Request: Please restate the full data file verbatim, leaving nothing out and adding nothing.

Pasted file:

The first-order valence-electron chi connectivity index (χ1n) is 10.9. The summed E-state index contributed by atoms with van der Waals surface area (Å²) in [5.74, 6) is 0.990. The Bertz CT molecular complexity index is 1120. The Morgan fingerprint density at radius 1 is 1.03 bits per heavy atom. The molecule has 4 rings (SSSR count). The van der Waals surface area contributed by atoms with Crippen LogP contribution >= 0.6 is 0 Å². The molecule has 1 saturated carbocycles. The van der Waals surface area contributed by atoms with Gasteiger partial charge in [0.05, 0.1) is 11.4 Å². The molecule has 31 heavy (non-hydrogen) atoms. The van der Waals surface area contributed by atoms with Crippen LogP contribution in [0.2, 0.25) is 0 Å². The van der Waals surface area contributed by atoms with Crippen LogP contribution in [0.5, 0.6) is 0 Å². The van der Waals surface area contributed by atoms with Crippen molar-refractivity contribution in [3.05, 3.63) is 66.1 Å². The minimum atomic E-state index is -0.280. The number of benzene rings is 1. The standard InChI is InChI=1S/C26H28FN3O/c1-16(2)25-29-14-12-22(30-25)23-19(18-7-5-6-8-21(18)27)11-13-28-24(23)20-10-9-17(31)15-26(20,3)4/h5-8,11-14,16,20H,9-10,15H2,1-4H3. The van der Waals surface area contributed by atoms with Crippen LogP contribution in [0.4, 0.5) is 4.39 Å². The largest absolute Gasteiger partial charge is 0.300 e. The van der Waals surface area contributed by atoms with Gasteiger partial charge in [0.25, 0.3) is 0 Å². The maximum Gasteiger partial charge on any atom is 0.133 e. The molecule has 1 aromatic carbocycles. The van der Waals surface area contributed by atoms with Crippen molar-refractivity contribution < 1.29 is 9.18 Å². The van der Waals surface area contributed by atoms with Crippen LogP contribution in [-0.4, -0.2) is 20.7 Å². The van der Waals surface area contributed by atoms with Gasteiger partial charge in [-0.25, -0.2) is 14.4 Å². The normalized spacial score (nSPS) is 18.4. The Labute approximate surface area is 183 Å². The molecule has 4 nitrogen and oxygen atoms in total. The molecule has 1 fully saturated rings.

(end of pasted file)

The first-order valence-electron chi connectivity index (χ1n) is 10.9. The summed E-state index contributed by atoms with van der Waals surface area (Å²) in [5.74, 6) is 0.990. The Bertz CT molecular complexity index is 1120. The Morgan fingerprint density at radius 1 is 1.03 bits per heavy atom. The molecule has 4 rings (SSSR count). The van der Waals surface area contributed by atoms with Crippen LogP contribution >= 0.6 is 0 Å². The molecule has 1 saturated carbocycles. The van der Waals surface area contributed by atoms with Gasteiger partial charge in [0.05, 0.1) is 11.4 Å². The molecule has 31 heavy (non-hydrogen) atoms. The van der Waals surface area contributed by atoms with Crippen LogP contribution in [0.2, 0.25) is 0 Å². The van der Waals surface area contributed by atoms with Crippen LogP contribution in [0.5, 0.6) is 0 Å². The van der Waals surface area contributed by atoms with Crippen molar-refractivity contribution in [3.05, 3.63) is 66.1 Å². The minimum atomic E-state index is -0.280. The number of benzene rings is 1. The standard InChI is InChI=1S/C26H28FN3O/c1-16(2)25-29-14-12-22(30-25)23-19(18-7-5-6-8-21(18)27)11-13-28-24(23)20-10-9-17(31)15-26(20,3)4/h5-8,11-14,16,20H,9-10,15H2,1-4H3. The van der Waals surface area contributed by atoms with Crippen LogP contribution in [0.4, 0.5) is 4.39 Å². The largest absolute Gasteiger partial charge is 0.300 e. The van der Waals surface area contributed by atoms with Gasteiger partial charge in [0.25, 0.3) is 0 Å². The maximum Gasteiger partial charge on any atom is 0.133 e. The molecule has 1 aromatic carbocycles. The van der Waals surface area contributed by atoms with Crippen molar-refractivity contribution < 1.29 is 9.18 Å². The van der Waals surface area contributed by atoms with Crippen LogP contribution in [-0.4, -0.2) is 20.7 Å². The van der Waals surface area contributed by atoms with Gasteiger partial charge in [-0.25, -0.2) is 14.4 Å². The normalized spacial score (nSPS) is 18.4. The Labute approximate surface area is 183 Å². The molecule has 4 nitrogen and oxygen atoms in total. The molecule has 1 fully saturated rings.